John A. Widtsoe discusses the cosmology of the BOA and calls Kolob a "governing star."

John A. Widtsoe

John A. Widtsoe, Joseph Smith as Scientist (Salt Lake City: Young Men's Mutual Improvement Association, 1908), 48–49

Young Men's Mutual Improvement Association
Abraham, Joseph Smith, Jr., John A. Widtsoe
Reading Public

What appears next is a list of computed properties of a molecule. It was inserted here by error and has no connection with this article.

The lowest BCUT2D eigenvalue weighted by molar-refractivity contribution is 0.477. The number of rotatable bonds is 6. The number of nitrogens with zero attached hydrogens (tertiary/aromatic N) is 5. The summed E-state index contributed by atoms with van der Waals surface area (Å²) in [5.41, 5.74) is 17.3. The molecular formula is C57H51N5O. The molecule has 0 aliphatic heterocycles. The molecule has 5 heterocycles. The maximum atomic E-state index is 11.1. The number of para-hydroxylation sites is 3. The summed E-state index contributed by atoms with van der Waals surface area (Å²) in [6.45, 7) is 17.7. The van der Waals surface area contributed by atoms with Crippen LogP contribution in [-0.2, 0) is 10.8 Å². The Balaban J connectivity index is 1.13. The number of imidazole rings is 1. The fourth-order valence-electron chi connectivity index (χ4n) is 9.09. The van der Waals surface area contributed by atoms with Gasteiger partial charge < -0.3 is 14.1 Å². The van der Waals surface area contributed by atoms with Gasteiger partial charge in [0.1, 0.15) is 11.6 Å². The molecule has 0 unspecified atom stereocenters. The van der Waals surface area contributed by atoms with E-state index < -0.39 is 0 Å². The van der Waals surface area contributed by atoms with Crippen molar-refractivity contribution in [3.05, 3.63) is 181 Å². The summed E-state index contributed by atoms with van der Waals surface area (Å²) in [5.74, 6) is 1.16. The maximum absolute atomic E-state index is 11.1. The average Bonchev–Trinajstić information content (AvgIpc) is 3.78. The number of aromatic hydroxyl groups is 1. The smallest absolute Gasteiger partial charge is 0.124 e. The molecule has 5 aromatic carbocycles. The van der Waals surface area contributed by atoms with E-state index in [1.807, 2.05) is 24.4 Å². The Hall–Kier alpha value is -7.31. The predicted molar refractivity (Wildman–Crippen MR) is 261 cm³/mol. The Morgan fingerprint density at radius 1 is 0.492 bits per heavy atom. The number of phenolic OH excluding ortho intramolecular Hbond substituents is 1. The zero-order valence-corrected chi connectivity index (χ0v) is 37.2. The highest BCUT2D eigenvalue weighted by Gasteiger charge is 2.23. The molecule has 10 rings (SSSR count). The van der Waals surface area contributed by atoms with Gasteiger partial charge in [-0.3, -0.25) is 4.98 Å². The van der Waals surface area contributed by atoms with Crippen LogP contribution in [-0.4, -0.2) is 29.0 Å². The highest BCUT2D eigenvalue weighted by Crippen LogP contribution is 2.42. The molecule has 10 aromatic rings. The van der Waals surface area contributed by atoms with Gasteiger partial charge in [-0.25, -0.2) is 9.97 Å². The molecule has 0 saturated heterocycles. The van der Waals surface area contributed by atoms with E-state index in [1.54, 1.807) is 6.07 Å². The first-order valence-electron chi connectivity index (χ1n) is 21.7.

The accepted conception that groups or clusters of stars form systems which revolve around some one point or powerful star, was also clearly understood by Joseph Smith, for he speaks of stars of different orders with controlling stars for each order. "And I saw the stars that they were very great, and that one of them was nearest unto the throne of God; and there were many great ones which were near unto it: and the Lord said unto me: These are the governing ones; and the name of the great one is Kolob because it is near unto me—I have set this one to govern all those which belong to the same order as that upon which thou standest." That the governing star, Kolob, is not the sun is evident, since the statement is made later in the chapter that the Lord showed Abraham "Shinehah, which is the sun." Kolob, therefore, must be a mighty star governing more than the solar system; and is possibly the central sun around which the sun with its attendant planets is revolving. The other great stars near Kolob are also governing stars, two of which are mentioned by name Oliblish and Enish-go-ondosh, though nothing is said of the order or stars that they control. The reading of the third chapter of the Book of Abraham leaves complete conviction that Joseph Smith taught that the celestial bodies are in great groups, controlled (under gravitational influence) by large suns. In this doctrine, he anticipated the world of science by many years.

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